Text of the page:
GOP chooses gridlock over results

With Congress set to go home this week to focus on the upcoming election, Republicans in control of the House are leaving behind a long list of unfinished business. After two years in charge, House Republicans have not taken action on comprehensive jobs legislation to get Americans back to work, they have not prevented a tax increase on middle-class families, they have not worked to enact a big and balanced plan to reduce the deficit and turn off the sequester, and they have not passed major legislation, including a farm bill, the Violence Against Women Reauthorization Act, or postal reform. Having racked up a dismal record as the “Do Nothing Republican Congress,” their failure even to try addressing the serious challenges we face as a nation has been strikingly disappointing.

Instead of taking bipartisan action to move our country forward, House Republicans have chosen partisan, political messaging over progress every time. While President Obama and House Democrats have both put forward comprehensive jobs plans based on bipartisan ideas, neither has seen the light of day in the House, as Republicans have blocked the president’s American Jobs Act outright and refused to work with Democrats on nearly all of our Make It In America legislation.

Even as they ignore bipartisan legislation, House Republicans have found ample opportunity to hold more than 30 votes to defund or repeal healthcare reform this Congress.

At the same time, goaded by their extreme Tea Party wing, House Republicans brought our nation to the brink of default on our debt last August, the result of which was the first credit downgrade in U.S. history. Again and again, Republicans have attached controversial, partisan measures to must-pass legislation in order to grind Congress to a halt. In doing so, they have risked letting taxes go up for small businesses and middle-class families by failing to pass an extension that both sides agree on, and they have played a dangerous game with the unemployment insurance on which those hardest hit by the recession currently rely.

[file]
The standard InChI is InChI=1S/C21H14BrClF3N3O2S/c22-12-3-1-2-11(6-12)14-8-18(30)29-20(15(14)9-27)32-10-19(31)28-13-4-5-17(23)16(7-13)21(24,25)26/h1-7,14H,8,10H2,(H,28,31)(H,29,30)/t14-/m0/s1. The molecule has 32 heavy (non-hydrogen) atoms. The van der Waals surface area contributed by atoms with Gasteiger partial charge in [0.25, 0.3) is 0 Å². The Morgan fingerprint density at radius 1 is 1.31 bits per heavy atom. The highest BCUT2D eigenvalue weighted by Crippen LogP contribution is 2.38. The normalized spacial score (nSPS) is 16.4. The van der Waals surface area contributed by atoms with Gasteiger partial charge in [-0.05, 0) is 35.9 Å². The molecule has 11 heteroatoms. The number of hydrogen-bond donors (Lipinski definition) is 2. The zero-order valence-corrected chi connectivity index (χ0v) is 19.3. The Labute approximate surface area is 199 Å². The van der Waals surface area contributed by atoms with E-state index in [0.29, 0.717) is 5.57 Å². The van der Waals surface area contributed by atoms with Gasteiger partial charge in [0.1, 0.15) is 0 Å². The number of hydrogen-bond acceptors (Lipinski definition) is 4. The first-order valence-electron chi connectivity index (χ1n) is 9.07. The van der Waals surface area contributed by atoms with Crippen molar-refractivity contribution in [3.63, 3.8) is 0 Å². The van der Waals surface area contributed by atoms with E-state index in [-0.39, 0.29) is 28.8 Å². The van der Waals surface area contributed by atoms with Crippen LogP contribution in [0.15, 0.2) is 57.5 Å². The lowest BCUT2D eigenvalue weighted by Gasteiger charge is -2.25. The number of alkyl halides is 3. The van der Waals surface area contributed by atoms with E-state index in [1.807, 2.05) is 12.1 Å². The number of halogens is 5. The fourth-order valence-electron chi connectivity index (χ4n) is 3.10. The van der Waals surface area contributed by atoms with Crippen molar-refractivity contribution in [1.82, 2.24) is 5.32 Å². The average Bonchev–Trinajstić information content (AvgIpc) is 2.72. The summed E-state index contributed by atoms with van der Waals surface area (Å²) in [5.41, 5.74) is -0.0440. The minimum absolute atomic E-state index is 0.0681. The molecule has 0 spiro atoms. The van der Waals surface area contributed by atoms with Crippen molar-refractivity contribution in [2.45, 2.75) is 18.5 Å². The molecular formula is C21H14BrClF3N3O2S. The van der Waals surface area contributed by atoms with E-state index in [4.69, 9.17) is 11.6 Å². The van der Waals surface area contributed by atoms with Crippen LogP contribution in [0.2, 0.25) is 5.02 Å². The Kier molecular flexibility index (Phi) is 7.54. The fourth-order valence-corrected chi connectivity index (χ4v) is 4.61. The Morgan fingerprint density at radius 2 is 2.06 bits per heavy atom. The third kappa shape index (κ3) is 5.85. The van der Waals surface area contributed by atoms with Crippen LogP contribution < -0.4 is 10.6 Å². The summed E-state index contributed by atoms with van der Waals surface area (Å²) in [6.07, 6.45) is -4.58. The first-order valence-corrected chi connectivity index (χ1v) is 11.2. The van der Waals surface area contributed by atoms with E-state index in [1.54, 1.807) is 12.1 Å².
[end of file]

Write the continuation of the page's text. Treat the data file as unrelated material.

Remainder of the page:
It’s not that they don’t have the time to pursue policies that move our country and economy forward. They’ve simply been too focused on defeating the president and Democrats at any cost. On the eve of the election in 2010, Senate Republican Leader Mitch McConnellAddison (Mitch) Mitchell McConnellSenators introduce bill to overhaul sexual harassment policy The Hill's Morning Report — Sponsored by PhRMA — Republicans see some daylight in midterm polling Exclusive: Bannon says Rosenstein could be fired 'very shortly' MORE (Ky.) revealed the GOP’s true priority: “The single most important thing we want to achieve is for President Obama to be a one-term president.” Not to create jobs or get our deficits under control. Not to make America stronger and more respected around the world. Their No. 1 goal was a political defeat for Obama and his party.

House Republicans have engaged a strategy of torpedoing everything the president and Democrats have sought to pass, even if based on bipartisan ideas and regardless of whether it would benefit the country.

During this time of great challenges, Americans want a government that works for them. The American people might not hold Congress in the highest esteem, but when it comes to solving our nation’s problems, they believe Congress has a responsibility to do everything we can to do so.

In spite of this unprecedented obstruction by Republicans, Democrats have been working tirelessly to put forth solutions that will help our businesses create jobs, keep taxes low for middle-class families and small businesses, increase opportunities to achieve the American Dream, and set our fiscal house in order through a balanced approach to deficit reduction. While Obama has taken the steps he can to alleviate the burden on our middle class, House Democrats have laid out an agenda of what Congress could accomplish if it set itself to the task.

Voters face a stark choice this November: a Congress mired in gridlock by those who put partisanship first, or a Congress that focuses on achieving results.

That is why I believe Americans will return Democrats to the House majority this fall. For two years, they have watched House Republicans ignore the middle class to focus on a partisan, ideological agenda.  They’ve seen Republicans fail to take action on job creation and instead focus on protecting the wealthy at all costs. That vision will be rejected by voters in November.

Millions of Americans out of work are trying hard to find jobs, and millions of families hit hard by the recession are doing all they can to make it through. They deserve a Congress just as committed to their success as they are themselves — a Congress that puts Americans, not politics, first.

Hoyer serves as the House Democratic whip.